But oldies have so much wisdom. They have seen so much. And it is an incredible thing to me, the lifetimes that they live through, the changes they’ve lived and witnessed, and that as a society, we don’t embrace their stories and embrace the learnings they can offer us around balance and the meaning of life.

So today I want to talk about loss. And to be completely honest with you, I don’t have a lot of strategies on how to deal with it. I’m not going to tell you that you can fix it, because I’m trying to work that out for myself. I saw my grandfather the night he died, to say goodbye. And I mean his body. Which was very confronting, but also lovely in the way that it gave me a sense of closure. It enabled me to see that his spirit had left, and to give him a cuddle, and to smell his smell because it still smelt like him, and to say goodbye. And I thought that I had released a lot of my sadness in that moment, so much sadness that I thought I didn’t have a lot left to be sad about. It turns out I was wrong.

For those of you, who listen to me, a lot, you know that I talk about emotions being stored in the body, and what we repress, remains. So really there’s no point. We need to find a way to release emotions to remain healthy, and to remain balanced. And one of the things I think is true, is that it isn’t only for negative emotion, but positive ones as well. Often, when we experience something good, we want to share it. And it’s also what attracts us, because when we experience good emotions, we want to be around people that are also experiencing those same emotions. Or, as I said on the Episode 29 about emotional transference, what you experience you pass on. So emotions are what bind us, connect us. Whether it’s positive or negative.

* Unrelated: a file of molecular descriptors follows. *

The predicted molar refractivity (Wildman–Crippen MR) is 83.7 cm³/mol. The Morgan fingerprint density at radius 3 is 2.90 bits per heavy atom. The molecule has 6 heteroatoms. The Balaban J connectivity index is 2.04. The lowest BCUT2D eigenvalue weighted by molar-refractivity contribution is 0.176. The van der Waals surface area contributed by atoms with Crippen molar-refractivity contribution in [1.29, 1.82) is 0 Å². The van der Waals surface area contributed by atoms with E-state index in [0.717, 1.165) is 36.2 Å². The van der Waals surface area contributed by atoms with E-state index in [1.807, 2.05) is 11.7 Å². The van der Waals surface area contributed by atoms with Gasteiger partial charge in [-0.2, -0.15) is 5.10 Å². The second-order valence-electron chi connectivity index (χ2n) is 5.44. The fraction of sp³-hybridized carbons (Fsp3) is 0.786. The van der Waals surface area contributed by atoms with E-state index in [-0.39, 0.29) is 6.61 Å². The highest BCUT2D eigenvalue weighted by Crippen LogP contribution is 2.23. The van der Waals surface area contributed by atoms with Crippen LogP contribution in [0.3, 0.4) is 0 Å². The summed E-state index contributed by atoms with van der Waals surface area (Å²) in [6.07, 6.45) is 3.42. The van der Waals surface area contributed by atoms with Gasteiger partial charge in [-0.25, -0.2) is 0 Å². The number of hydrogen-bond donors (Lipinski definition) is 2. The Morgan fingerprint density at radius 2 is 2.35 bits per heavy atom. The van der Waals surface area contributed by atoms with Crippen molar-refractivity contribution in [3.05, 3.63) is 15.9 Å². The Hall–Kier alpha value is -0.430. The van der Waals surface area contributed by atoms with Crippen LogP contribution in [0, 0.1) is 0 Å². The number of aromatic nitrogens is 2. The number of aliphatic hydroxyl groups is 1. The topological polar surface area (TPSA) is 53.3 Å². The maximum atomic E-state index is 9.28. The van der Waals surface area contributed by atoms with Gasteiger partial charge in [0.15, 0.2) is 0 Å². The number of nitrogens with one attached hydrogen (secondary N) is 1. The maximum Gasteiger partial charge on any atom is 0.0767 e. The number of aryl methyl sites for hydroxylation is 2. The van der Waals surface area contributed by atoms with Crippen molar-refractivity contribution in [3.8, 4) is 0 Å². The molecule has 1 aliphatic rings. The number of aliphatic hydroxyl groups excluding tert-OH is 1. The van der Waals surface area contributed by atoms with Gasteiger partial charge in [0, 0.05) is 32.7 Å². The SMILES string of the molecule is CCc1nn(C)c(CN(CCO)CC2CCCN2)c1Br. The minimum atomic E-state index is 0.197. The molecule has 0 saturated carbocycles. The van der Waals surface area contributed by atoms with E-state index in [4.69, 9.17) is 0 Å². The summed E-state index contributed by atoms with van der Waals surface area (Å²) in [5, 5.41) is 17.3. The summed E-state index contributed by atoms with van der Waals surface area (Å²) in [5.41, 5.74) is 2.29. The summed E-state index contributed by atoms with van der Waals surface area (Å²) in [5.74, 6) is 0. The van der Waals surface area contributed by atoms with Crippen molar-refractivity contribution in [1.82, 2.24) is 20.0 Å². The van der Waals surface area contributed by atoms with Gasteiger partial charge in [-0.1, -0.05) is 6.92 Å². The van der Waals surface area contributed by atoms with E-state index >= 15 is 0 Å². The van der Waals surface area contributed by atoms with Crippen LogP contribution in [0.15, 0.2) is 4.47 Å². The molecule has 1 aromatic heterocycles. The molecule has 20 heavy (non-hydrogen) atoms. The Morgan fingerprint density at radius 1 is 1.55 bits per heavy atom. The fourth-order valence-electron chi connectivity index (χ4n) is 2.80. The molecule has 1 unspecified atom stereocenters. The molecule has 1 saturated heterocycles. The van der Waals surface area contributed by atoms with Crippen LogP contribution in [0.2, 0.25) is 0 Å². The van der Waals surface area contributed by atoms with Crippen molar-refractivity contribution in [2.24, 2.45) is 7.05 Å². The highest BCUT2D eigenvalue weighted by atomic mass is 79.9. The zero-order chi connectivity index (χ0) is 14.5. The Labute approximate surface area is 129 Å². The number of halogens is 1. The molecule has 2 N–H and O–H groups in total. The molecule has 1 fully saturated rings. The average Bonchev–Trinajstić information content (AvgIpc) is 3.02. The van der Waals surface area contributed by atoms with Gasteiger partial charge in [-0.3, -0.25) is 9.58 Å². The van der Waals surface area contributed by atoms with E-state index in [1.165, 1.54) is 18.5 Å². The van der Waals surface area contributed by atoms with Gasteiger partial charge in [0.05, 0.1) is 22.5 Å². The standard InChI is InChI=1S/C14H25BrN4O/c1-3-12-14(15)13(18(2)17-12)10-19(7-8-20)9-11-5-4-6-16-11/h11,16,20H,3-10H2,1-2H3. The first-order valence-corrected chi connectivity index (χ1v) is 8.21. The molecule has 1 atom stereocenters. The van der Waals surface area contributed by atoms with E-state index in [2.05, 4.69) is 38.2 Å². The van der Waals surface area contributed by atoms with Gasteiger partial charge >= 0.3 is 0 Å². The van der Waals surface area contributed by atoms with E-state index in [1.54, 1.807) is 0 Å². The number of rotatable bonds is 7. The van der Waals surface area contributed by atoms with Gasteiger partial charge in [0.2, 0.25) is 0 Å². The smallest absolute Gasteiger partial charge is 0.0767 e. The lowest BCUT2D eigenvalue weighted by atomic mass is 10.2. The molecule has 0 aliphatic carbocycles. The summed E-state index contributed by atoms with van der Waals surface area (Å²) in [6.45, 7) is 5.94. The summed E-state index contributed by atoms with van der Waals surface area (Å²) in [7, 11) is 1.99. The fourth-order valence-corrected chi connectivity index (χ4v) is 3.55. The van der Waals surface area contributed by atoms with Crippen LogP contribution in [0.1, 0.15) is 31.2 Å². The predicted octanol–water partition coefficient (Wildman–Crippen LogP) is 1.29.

For those who like to be more positive, you will be attracted to people who choose to feel the same and you’ll pay attention to and be more attracted to positive vibes, and for those who have more negative, same goes. I have a colleague, Chantelle and she’s a ray of sunshine. I’ve met two people like her in my life – Jacinta and Chantelle and they are open, optimistic and they receive based on their ability to own who they are, be themselves and attract similar to them. It’s an incredible thing to witness and I feel unbelievably fortunate to have had women like that in my life. Sometimes their energy is youthful and sometimes I’ve seen people view it as immature or in business ‘junior’ but honestly, I’d rather be that way. Hopeful, energised, passionate, connected – both to themselves and to others. Radiating positivity and refusing to settle for anything less.